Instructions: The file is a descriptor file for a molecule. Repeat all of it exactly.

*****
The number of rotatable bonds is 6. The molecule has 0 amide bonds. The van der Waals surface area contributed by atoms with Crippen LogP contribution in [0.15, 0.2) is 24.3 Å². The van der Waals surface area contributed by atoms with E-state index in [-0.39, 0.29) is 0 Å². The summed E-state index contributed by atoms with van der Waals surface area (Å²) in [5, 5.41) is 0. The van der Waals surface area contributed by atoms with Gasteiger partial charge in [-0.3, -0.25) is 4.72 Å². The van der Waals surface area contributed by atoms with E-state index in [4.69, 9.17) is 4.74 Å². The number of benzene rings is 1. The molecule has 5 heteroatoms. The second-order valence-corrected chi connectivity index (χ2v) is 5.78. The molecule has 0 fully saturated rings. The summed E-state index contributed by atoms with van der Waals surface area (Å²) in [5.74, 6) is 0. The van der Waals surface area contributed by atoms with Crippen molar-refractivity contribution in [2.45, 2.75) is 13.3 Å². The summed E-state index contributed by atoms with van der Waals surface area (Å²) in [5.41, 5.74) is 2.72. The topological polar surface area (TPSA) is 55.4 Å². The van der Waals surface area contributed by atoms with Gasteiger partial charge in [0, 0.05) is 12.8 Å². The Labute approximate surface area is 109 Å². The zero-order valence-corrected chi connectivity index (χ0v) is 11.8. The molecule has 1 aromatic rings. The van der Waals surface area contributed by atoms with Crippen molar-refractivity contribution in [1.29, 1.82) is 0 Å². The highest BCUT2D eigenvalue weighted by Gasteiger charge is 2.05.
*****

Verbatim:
The number of rotatable bonds is 6. The molecule has 0 amide bonds. The van der Waals surface area contributed by atoms with Crippen LogP contribution in [0.15, 0.2) is 24.3 Å². The van der Waals surface area contributed by atoms with E-state index in [-0.39, 0.29) is 0 Å². The summed E-state index contributed by atoms with van der Waals surface area (Å²) in [5, 5.41) is 0. The van der Waals surface area contributed by atoms with Gasteiger partial charge in [-0.3, -0.25) is 4.72 Å². The van der Waals surface area contributed by atoms with E-state index in [4.69, 9.17) is 4.74 Å². The number of benzene rings is 1. The molecule has 5 heteroatoms. The second-order valence-corrected chi connectivity index (χ2v) is 5.78. The molecule has 0 fully saturated rings. The summed E-state index contributed by atoms with van der Waals surface area (Å²) in [5.74, 6) is 0. The van der Waals surface area contributed by atoms with Crippen molar-refractivity contribution in [2.45, 2.75) is 13.3 Å². The summed E-state index contributed by atoms with van der Waals surface area (Å²) in [5.41, 5.74) is 2.72. The topological polar surface area (TPSA) is 55.4 Å². The van der Waals surface area contributed by atoms with Gasteiger partial charge in [0, 0.05) is 12.8 Å². The Labute approximate surface area is 109 Å². The zero-order valence-corrected chi connectivity index (χ0v) is 11.8. The molecule has 1 aromatic rings. The van der Waals surface area contributed by atoms with Crippen molar-refractivity contribution in [1.29, 1.82) is 0 Å². The highest BCUT2D eigenvalue weighted by Gasteiger charge is 2.05.